'Work No. 3435: EVERYTHING IS GOING TO BE ALRIGHT' by Martin Creed, beside Braemar Castle, close to The Fife Arms, Scotland. Image courtesy of Hauser & Wirth

Martin Creed’s new work welcomes post-lockdown visitors to The Fife Arms

The Glasgow-raised artist has some neon reassurance for the Scottish fine art hotel’s well-heeled clientele

The Fife Arms may resemble a period piece, but it has some pretty impressive contemporary features. As our new book on the hotel explains, the 19th century listed building in the Scottish Highlands, not far from Balmoral Castle, was bought by the international gallerists Iwan and Manuela Wirth in 2015, and has been meticulously redeveloped. It reopened in late 2018 as a high-end, highly cultured hostelry, where the bespoke wallpaper and soft furnishings are complemented by an exquisite array of artworks. Visitors have already had the chance to enjoy pieces by Picasso, Gerhard Richter, Mark Bradford, Lucian Freud, Louise Bourgeois and Man Ray, among others.

However, intrepid travellers venturing up to the Fife Arms following its August reopening after the pandemic lockdown, will be welcomed with a new work. The British artist and Turner Prize winner Martin Creed created his neon piece, ‘Work No. 3435: EVERYTHING IS GOING TO BE ALRIGHT’ especially for the hotel; which has had the piece installed in the grounds of the neighbouring Braemar Castle.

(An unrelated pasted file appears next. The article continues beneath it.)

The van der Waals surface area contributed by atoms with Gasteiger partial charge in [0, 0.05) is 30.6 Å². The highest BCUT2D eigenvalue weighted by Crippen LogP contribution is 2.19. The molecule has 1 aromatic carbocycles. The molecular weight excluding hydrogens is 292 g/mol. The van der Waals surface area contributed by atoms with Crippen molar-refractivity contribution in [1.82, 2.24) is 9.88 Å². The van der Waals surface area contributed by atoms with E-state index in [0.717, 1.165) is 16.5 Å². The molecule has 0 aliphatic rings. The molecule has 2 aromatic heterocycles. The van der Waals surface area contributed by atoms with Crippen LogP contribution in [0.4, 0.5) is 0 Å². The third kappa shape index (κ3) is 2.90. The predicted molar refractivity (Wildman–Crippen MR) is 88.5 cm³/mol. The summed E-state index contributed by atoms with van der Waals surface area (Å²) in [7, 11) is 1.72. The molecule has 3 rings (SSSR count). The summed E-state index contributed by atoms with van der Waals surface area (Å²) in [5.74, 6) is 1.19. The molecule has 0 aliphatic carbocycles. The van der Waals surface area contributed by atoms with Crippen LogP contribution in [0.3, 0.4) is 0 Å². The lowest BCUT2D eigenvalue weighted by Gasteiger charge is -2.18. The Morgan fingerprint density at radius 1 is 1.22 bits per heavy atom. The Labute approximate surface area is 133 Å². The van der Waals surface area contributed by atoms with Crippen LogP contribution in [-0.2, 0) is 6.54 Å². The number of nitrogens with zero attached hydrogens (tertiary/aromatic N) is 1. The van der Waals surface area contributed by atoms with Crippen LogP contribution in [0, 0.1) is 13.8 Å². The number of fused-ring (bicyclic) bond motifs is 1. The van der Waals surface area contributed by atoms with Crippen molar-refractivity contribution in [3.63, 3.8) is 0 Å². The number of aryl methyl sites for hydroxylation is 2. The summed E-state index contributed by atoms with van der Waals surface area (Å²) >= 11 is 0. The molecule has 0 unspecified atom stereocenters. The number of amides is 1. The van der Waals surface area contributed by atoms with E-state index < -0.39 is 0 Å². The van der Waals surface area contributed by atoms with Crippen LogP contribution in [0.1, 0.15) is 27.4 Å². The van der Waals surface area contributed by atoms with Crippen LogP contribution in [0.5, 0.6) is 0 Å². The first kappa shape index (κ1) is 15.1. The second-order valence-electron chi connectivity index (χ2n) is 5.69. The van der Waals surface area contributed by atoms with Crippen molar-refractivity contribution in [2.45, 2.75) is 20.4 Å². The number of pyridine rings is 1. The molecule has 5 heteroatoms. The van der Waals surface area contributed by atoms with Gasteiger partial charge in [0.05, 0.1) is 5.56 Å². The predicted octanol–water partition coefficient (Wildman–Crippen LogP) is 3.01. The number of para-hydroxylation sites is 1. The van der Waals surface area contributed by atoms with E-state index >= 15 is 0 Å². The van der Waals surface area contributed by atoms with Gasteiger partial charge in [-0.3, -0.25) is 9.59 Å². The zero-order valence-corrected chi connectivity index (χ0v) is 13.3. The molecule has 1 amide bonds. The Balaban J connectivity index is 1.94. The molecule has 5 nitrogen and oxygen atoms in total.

The Fife Arms
The Fife Arms

The phrase, which the Glasgow-raised artist has used before, takes on particular resonance during the Covid-19 crisis, and while Creed understands it won’t serve as a complete panacea, it will probably help a little bit. 

“I was thinking about how if someone offers you a few words of comfort when you are distressed,” he said, “even if the words are empty because there is not anything to back them up, it can be comforting. No one can say everything is going to be alright, but despite that, many times in my life I have been very comforted by people saying something like that to me.”

Let’s hope The Fife Arms’ visitors draw the same cheer. To find out more about this unique fine-art destination, order a copy of our forthcoming book on The Fife Arms here; meanwhile, for more on the ways in which art changes your sense of place, take a look at Art & Place.